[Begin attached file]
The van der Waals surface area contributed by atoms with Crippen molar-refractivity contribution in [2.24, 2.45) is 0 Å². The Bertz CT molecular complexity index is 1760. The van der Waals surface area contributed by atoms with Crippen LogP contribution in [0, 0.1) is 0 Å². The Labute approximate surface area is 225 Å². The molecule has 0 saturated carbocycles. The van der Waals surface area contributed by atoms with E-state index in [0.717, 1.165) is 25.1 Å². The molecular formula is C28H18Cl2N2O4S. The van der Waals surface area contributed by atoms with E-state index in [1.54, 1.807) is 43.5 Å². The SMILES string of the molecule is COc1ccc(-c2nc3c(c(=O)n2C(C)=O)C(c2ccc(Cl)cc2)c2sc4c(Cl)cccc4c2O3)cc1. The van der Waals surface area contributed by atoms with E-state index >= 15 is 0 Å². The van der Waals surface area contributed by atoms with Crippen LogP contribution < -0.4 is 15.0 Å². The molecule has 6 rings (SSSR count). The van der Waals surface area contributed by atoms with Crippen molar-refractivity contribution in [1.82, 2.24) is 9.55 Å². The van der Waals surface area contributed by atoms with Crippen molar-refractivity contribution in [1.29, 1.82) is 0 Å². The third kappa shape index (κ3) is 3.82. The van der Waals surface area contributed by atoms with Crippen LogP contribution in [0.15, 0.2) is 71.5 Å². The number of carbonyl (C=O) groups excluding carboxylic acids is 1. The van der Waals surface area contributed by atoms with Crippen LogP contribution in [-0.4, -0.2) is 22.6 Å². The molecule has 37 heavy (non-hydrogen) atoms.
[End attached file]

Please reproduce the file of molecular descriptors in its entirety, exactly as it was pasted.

The van der Waals surface area contributed by atoms with Crippen molar-refractivity contribution in [2.24, 2.45) is 0 Å². The Bertz CT molecular complexity index is 1760. The van der Waals surface area contributed by atoms with Crippen LogP contribution in [0, 0.1) is 0 Å². The Labute approximate surface area is 225 Å². The molecule has 0 saturated carbocycles. The van der Waals surface area contributed by atoms with E-state index in [0.717, 1.165) is 25.1 Å². The molecular formula is C28H18Cl2N2O4S. The van der Waals surface area contributed by atoms with E-state index in [1.54, 1.807) is 43.5 Å². The SMILES string of the molecule is COc1ccc(-c2nc3c(c(=O)n2C(C)=O)C(c2ccc(Cl)cc2)c2sc4c(Cl)cccc4c2O3)cc1. The van der Waals surface area contributed by atoms with E-state index >= 15 is 0 Å². The van der Waals surface area contributed by atoms with Crippen LogP contribution < -0.4 is 15.0 Å². The molecule has 6 rings (SSSR count). The van der Waals surface area contributed by atoms with Crippen molar-refractivity contribution in [1.82, 2.24) is 9.55 Å². The van der Waals surface area contributed by atoms with Crippen molar-refractivity contribution in [1.29, 1.82) is 0 Å². The third kappa shape index (κ3) is 3.82. The van der Waals surface area contributed by atoms with Crippen LogP contribution in [0.15, 0.2) is 71.5 Å². The number of carbonyl (C=O) groups excluding carboxylic acids is 1. The van der Waals surface area contributed by atoms with Crippen LogP contribution in [-0.4, -0.2) is 22.6 Å². The molecule has 37 heavy (non-hydrogen) atoms.